Although radical proponents of the diet eat raw meat and dairy, the average raw foodist avoids anything from the animal kingdom. Similar to other popular diets, the raw food diet comes with its own spectrum of beliefs and controversies. There are differing views about the specific temperature at which food should be eaten for optimal nutrition, but it ranges from about 106 to 115 degrees Fahrenheit.
Ferale Hubbard is another passionate raw foodist who lives in Eugene. “Raw food is pure energy for the body,” she says. Her summertime diet consists of fresh local vegetables and berries, and in the cold rainy months she eats kale, cabbage, and soups with warming spice, like cardamom and cloves. Her journey with nutrition and diet has been filled with trial and error, as she experimented while trying to discover what would be best for her body. The two roads of diet and passion for nutrition converged when she discovered and settled on the raw food diet.
When Hubbard first made her diet change, she saw a lack of support and resources for raw foodists in Eugene, so she decided to initiate a solution to this problem. In 2010, Hubbard opened Raw Love, a raw food cart and catering business. Her goal, much the same as Igarta’s, is to make gourmet raw food that fulfills the cravings that the body has for cooked food. Being in the raw food business, she has experienced much of the controversy surrounding the diet.
“There are people from both extremes saying that cooked food is an addiction and you should only eat raw food,” Hubbard says. “And then people in the other spectrum saying that 50 to 60 percent of raw food is fine, and you’re going to be just as healthy.”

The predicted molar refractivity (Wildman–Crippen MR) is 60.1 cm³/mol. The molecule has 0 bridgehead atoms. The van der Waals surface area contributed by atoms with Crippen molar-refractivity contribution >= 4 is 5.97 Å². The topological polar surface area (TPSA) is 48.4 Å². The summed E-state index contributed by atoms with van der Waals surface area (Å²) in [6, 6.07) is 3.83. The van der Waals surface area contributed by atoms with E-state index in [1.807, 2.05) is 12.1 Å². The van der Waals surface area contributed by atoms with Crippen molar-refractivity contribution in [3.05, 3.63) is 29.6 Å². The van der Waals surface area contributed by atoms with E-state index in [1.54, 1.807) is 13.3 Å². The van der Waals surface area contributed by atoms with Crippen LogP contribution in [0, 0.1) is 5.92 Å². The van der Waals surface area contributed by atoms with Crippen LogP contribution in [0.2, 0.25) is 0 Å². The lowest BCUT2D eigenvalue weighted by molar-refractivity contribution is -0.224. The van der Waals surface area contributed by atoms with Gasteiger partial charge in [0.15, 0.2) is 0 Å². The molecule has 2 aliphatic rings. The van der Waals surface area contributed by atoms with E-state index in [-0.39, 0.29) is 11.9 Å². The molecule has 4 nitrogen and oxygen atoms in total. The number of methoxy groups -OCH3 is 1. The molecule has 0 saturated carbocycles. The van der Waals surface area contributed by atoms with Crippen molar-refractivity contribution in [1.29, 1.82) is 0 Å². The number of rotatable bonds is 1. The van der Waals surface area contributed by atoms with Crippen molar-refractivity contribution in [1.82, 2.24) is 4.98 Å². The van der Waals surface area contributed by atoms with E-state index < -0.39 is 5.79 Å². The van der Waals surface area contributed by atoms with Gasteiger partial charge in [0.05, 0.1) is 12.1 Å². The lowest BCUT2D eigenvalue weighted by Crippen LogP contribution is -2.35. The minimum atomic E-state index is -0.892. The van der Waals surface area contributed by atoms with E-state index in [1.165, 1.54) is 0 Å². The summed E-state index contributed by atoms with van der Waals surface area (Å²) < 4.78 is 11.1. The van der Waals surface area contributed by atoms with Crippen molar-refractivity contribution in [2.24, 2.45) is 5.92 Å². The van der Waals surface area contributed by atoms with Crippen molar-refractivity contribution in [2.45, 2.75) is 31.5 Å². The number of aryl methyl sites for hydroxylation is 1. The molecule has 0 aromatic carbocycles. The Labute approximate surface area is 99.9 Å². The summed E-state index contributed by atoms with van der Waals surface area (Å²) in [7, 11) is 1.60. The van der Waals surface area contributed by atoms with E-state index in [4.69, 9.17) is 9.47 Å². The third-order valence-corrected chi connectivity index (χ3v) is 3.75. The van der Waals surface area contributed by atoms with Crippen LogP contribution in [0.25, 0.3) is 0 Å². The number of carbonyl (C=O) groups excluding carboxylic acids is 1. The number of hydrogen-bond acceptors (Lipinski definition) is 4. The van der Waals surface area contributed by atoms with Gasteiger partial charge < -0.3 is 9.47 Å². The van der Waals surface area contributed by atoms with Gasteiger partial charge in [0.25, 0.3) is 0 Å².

While raw foodists believe that eating raw is the best way to become healthier, some would suggest that some claims about the raw food diet are misleading and inaccurate. Ingrid Skoog, a Registered Dietician and faculty member in the dietetics program at Oregon State University, has strong convictions about a balanced approach to providing the body with the nutrients it needs. She says that eating raw fruits and vegetables is great; however, cooking these foods has advantages too. Science and physiology show that while heat and acids can denature proteins and break down enzymes, these are not enzymes the body uses to digest food. “The body can increase or decrease the production of digestive enzymes based on the food we consume,” says Skoog.
“It doesn’t tax your body to make more enzymes,” she says. Heat is one way we increase fiber solubility. Because many of a plant’s micronutrients (minerals and vitamins) are bound up with the fiber, heat actually helps to break apart fiber and make more of these essential nutrients easier to absorb.
Skoog agrees that all people need to incorporate more fresh fruits and vegetables into their diets, but she says that a completely raw diet is not always beneficial. “I don’t argue with a well-designed diet,” she says. “You can eat a nutritionally-balanced raw food diet if you want to. But know that it’s not because your body can’t do it.”
Regardless of whether or not eating raw is the healthier way to go, it’s hard to deny that fresh raw food tastes good.
DuBoyce, who usually works at the front counter at TruVeg, says she enjoys watching customers, such as Rodgers, experience raw food for the first time. “It makes people happy,” she says. “It’s like their taste buds light up when they taste good raw food.”